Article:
Morning Markets: While the rest of the technology press was working on the Red Hat-IBM deal yesterday, I was too busy enjoying being folded into United economy class. Regardless, let’s do some digging around the agreement to see how much IBM is paying for the venerable open-source star.
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IBM announced Sunday that it was buying open source shop Red Hat for $34 billion in a massive, $190 per share all-cash deal. It was simply enormous news, for several reasons. First, that IBM was making a play of this size (the deal is widely tipped to be the largest software deal, ever). Second, that it was Red Hat that IBM managed to snag. And, that IBM paid such a staggering premium for the company’s shares.
As CNBC notes, the price of a single share of Red Hat “closed at $116.68 on Friday before the deal was announced.” Doing some quick sums, the $190 per-share price was therefore a 62.8 percent premium. Hot dang.
We’ll leave the strategic reporting to the Ron Millers of the world, as they can do a better job discussing what Red Hat may bring to IBM, and vice versa. But what I wanted to do was peek at Red Hat’s financials, and see what IBM is buying. And for how much. And what that might mean for startups.
In its most recent quarter, Red Hat’s second quarter of its fiscal 2019, the company put up the following points: $823 million in revenue (+14 percent year-over-year), 88 percent of which according to the company was “[s]ubscription revenue.” So, Red Hat is a large business with recurring revenues. Things are good so far, even if its growth rate isn’t quick.
Red Hat managed real profit off its recurring revenue, however. The firm kicked out an operating profit, measured with GAAP tooling, of $135 million. Its GAAP-approved net income was $87 million during the same period. And, during the quarter, Red Hat generated $133 million in operating cash flow.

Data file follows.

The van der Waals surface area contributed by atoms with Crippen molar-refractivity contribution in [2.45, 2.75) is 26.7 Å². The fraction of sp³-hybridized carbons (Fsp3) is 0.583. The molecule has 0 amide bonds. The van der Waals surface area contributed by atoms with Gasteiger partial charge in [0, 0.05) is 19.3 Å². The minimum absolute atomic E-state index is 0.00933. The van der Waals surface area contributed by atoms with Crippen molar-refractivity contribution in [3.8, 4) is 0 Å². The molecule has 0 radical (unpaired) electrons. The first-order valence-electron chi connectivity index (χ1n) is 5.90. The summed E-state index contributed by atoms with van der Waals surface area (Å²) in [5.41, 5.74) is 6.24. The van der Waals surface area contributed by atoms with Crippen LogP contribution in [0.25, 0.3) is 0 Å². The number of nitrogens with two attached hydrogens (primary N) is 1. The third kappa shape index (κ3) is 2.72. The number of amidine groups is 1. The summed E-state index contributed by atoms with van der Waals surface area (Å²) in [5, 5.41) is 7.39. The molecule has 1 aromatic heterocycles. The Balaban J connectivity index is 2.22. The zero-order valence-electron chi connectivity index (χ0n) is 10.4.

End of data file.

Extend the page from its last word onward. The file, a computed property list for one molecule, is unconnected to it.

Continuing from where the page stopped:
The company literally demonstrates that it is possible to have quality gross margins (85.5 percent across all revenue) and some at-scale growth, while driving profit.
But what is that worth? Using our above math ($34 billion deal at $190 per share, a 63 percent premium, etc), Red Hat was worth around $21 billion before the deal (a rough number, admittedly). And, today, instead of looking back at its most recent four quarters, we’re going to use the firm’s current forecast.
For its current fiscal year, that is. And, per its most recent quarterly filing, the company expects the following: Revenue between $3.360 and $3.395 billion, and (converting a bit from EPS to net income), $426 million to $433 million in profit.
Now, at $21 billion (give or take), we were looking at a company valued at around (using $3.775 billion as revenue midpoint, and $429.5 million as net income midpoint) 5.6 times revenue (current fiscal year), and 49 times profit for the same expected period.
That seems low in terms of revenue multiples, comparing Red Hat to other subscription software companies that often fetch more value per dollar of revenue, but high in terms of profit multiples. So, Red Hat was cheap and somewhat expensive at the same time, depending on how you want to measure. Then IBM showed up.
Recall the IBM-Red Hat sale price, $34 billion, is sharply higher than the firm’s prior worth. Though Red Hat is trading for just $169.92 today (the gap between sale price and current share price could be market doubt about the deal’s chances), we’ll use the full $34 billion as it’s the official figure.
Now, recalling our fiscal 2019 projections from Red Hat itself, IBM is paying a far steeper 9 times current-year revenue for the smaller firm, and 79 times its expected profits. That’s a lot!
Now Red Hat only looks expensive. Yes, it has cash and positive cash flow and the like, but at the same time, IBM is paying enthusiastically for the firm. And it’s not like Red Hat will change IBM’s growth profile in the short term.
After all, the larger company put up $18.8 billion in revenue during its most recent quarter, meaning that it was nearly six times as big in the three-month period as Red Hat expects to be in its current fiscal year. The smaller entity notching 14 percent yearly growth isn’t going to move the needle too much for its new parent.
So what have we learned? That IBM is paying quite a lot for Red Hat. The deal is expensive by quick-growth SaaS metrics (though Red Hat isn’t growing very quickly), and it’s an expensive agreement by conventional profit metrics as well.
Perhaps that’s why IBM shares are off nearly 2 percent as of the time of writing, despite the markets being up.
Illustration: Li-Anne Dias
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